# so I made mine Uppercase
Wesabe = Wesaberest

As I said, The Wesabe client API that we created is written in C#, and returns a array of Account objects. In the click event of a button, we pass in the username and password from our TextBox and PasswordBox respectively and store our Account object.

Our goal is to spin through the list of Account objects in the Array, but there's a few gotchas, again because of the pre-alphaness. First, we can't use for because in Ruby for is a sugar syntax on top of "each" that assumes an each method exists. Each isn't implemented yet, but the plan is to have for syntax just work over IEnumerable things.

Second, we can't index into arrays because the [] operator isn't implemented yet, but we can call GetValue(), which is the same thing.

#in the future we'll be able to index into CLR arrays...
#oneAccount = myAccounts[i]
oneAccount = myAccounts.GetValue(i)

Thirdly, in IronRuby there's FixNum, which is a DLR extension of Integer and there's MutableStrings, that have private StringBuilder. A lot of this will be hidden in the future, but in this build I had to be aware of some of the impedance mismatches as I tried to coerce my numbers into strings for output.

For example, none of these worked, but I expect they will one day.

Lastly, currentBalance is a float (System.Single) and IronRuby wouldn't respect it's ToString method, so I changed the value to a System.Double and all was fine.

Here's some failed attempts at String Concatenation. Notice the "secret" call to to_clr_string. Those should all go away and the Ruby types should marshal cleanly in most cases. Note that I'm assuming a lot, and in some cases basing these assumptions on my chats with John, but also as educated guesses as to how it ought to work.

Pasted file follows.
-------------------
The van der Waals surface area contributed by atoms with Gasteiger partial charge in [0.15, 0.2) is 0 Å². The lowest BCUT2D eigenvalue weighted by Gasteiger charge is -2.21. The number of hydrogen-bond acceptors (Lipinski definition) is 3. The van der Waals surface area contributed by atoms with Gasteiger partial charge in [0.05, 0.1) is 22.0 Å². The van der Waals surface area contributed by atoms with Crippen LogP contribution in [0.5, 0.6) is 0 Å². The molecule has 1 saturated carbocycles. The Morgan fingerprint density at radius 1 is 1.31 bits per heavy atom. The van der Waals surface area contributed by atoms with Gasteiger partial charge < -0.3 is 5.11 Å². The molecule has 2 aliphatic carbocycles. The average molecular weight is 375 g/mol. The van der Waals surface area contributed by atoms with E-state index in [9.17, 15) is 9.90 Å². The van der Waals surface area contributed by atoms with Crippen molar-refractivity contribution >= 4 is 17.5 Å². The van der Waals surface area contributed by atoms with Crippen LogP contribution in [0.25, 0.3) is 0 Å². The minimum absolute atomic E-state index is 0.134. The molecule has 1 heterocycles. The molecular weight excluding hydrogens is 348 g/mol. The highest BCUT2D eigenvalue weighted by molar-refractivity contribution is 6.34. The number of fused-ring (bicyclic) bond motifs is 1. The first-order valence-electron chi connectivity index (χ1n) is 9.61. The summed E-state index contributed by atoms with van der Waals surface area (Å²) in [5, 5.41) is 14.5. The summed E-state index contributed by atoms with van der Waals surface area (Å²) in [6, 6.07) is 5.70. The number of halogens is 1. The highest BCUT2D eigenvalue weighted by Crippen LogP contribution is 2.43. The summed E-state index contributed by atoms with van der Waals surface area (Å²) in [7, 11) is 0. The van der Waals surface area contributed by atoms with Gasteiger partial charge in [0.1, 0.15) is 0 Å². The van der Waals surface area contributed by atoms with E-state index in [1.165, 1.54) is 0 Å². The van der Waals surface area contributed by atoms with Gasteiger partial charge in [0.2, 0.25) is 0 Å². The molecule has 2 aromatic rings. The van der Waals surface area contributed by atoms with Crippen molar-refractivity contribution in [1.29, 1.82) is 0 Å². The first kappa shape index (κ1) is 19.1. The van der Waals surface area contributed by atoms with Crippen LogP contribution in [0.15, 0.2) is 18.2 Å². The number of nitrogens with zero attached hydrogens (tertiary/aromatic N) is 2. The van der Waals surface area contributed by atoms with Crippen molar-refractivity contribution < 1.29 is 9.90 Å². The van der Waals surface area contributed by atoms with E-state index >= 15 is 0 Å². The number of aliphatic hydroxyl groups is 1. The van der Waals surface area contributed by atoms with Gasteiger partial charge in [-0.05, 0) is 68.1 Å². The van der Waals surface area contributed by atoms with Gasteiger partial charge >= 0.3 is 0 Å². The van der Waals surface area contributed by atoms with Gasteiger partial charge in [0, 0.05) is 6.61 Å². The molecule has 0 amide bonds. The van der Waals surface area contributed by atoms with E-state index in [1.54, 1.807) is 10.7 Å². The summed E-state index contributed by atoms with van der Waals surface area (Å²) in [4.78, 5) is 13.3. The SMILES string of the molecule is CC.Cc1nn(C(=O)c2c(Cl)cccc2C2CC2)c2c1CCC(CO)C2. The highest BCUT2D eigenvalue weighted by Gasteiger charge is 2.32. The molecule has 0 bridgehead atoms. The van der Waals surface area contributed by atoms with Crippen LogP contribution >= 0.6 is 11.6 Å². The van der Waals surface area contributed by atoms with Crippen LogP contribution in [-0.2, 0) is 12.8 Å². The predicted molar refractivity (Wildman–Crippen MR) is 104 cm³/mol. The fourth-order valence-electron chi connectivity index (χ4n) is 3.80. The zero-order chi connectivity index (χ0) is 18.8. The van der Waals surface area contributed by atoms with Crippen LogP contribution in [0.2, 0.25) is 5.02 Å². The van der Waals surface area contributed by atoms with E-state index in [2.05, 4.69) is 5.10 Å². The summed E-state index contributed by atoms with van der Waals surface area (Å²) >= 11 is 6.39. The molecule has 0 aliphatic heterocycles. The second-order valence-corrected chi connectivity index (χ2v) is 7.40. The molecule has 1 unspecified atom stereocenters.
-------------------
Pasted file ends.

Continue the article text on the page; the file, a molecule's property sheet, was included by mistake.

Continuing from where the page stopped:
#Ruby string concatenation works fine...
my_message.content = "scott" + " hanselman"

my_message.content = + oneAccount.currentBalance.to_string("C").to_clr_string

my_message.content = + "$" + oneAccount.currentBalance.to_s.to_clr_string

my_message.content = System::String.Concat("$" + oneAccount.currentBalance.to_s.to_clr_string)

#There's a name conflict when trying to use the StringBuilder:
# System.MemberAccessException: uninitialized constant ScriptModule::Text
s =
my_message.content = s.to_string

At this point, I just added a new property called "DisplayString" in the Wesabe Account class and moved on. As for the loop we used a while. It's not clean, but it's clean enough: do |sender, args|
   a = Wesabe.getAccounts(text_user.text,text_password.password)
   myAccounts = a.Items
   i = 0
   while (i < a.Items.Length)
      oneAccount = myAccounts.GetValue(i) #GetValue is on System.Array

      i+=1 #needed for the while
      # Create new label
      my_message =
      my_message.font_size = 36
      my_message.content = oneAccount.DisplayString

      #Add the Label to the ListBox

There's a couple of ways to make this even more clean, and those ways will come. I'll update this sample as the new features roll into IronRuby.

I think it'd be nice to add some charts and graphs, make the whole thing a ClickOnce app, etc. Probably, for now, it'll be easier in C#, but it was fun to hack it together in today's drop of IronRuby and the interns learned something.